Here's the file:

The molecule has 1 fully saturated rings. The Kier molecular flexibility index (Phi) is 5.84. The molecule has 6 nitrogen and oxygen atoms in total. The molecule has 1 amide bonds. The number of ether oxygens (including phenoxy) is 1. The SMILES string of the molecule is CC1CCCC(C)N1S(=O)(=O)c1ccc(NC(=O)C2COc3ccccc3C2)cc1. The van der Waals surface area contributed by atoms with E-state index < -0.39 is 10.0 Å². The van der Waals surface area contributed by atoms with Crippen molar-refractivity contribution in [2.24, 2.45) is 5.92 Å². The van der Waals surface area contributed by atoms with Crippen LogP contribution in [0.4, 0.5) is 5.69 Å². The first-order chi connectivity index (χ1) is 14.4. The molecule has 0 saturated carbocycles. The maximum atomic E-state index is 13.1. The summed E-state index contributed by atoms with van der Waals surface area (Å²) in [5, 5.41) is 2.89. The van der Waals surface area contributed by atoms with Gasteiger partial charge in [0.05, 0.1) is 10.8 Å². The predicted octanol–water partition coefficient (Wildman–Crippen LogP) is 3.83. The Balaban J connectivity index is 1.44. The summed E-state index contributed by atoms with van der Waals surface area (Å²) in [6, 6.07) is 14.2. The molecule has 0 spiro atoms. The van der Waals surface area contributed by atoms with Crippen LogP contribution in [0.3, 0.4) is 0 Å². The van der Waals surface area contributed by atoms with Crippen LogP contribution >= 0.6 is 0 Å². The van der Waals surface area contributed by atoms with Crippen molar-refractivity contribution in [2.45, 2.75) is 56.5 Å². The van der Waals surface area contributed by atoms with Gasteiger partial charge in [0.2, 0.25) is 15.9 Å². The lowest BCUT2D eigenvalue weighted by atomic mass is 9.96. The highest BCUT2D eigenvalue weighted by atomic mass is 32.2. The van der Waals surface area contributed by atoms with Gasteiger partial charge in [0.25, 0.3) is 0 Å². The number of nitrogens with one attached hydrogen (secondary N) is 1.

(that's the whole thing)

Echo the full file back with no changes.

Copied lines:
The molecule has 1 fully saturated rings. The Kier molecular flexibility index (Phi) is 5.84. The molecule has 6 nitrogen and oxygen atoms in total. The molecule has 1 amide bonds. The number of ether oxygens (including phenoxy) is 1. The SMILES string of the molecule is CC1CCCC(C)N1S(=O)(=O)c1ccc(NC(=O)C2COc3ccccc3C2)cc1. The van der Waals surface area contributed by atoms with E-state index < -0.39 is 10.0 Å². The van der Waals surface area contributed by atoms with Crippen molar-refractivity contribution in [2.24, 2.45) is 5.92 Å². The van der Waals surface area contributed by atoms with Crippen LogP contribution in [0.4, 0.5) is 5.69 Å². The first-order chi connectivity index (χ1) is 14.4. The molecule has 0 saturated carbocycles. The maximum atomic E-state index is 13.1. The summed E-state index contributed by atoms with van der Waals surface area (Å²) in [5, 5.41) is 2.89. The van der Waals surface area contributed by atoms with Gasteiger partial charge in [0.05, 0.1) is 10.8 Å². The predicted octanol–water partition coefficient (Wildman–Crippen LogP) is 3.83. The Balaban J connectivity index is 1.44. The summed E-state index contributed by atoms with van der Waals surface area (Å²) in [6, 6.07) is 14.2. The molecule has 0 spiro atoms. The van der Waals surface area contributed by atoms with Crippen LogP contribution in [0.3, 0.4) is 0 Å². The van der Waals surface area contributed by atoms with Crippen LogP contribution >= 0.6 is 0 Å². The van der Waals surface area contributed by atoms with Crippen molar-refractivity contribution in [2.45, 2.75) is 56.5 Å². The van der Waals surface area contributed by atoms with Gasteiger partial charge in [0.2, 0.25) is 15.9 Å². The lowest BCUT2D eigenvalue weighted by atomic mass is 9.96. The highest BCUT2D eigenvalue weighted by atomic mass is 32.2. The van der Waals surface area contributed by atoms with Gasteiger partial charge in [0.25, 0.3) is 0 Å². The number of nitrogens with one attached hydrogen (secondary N) is 1.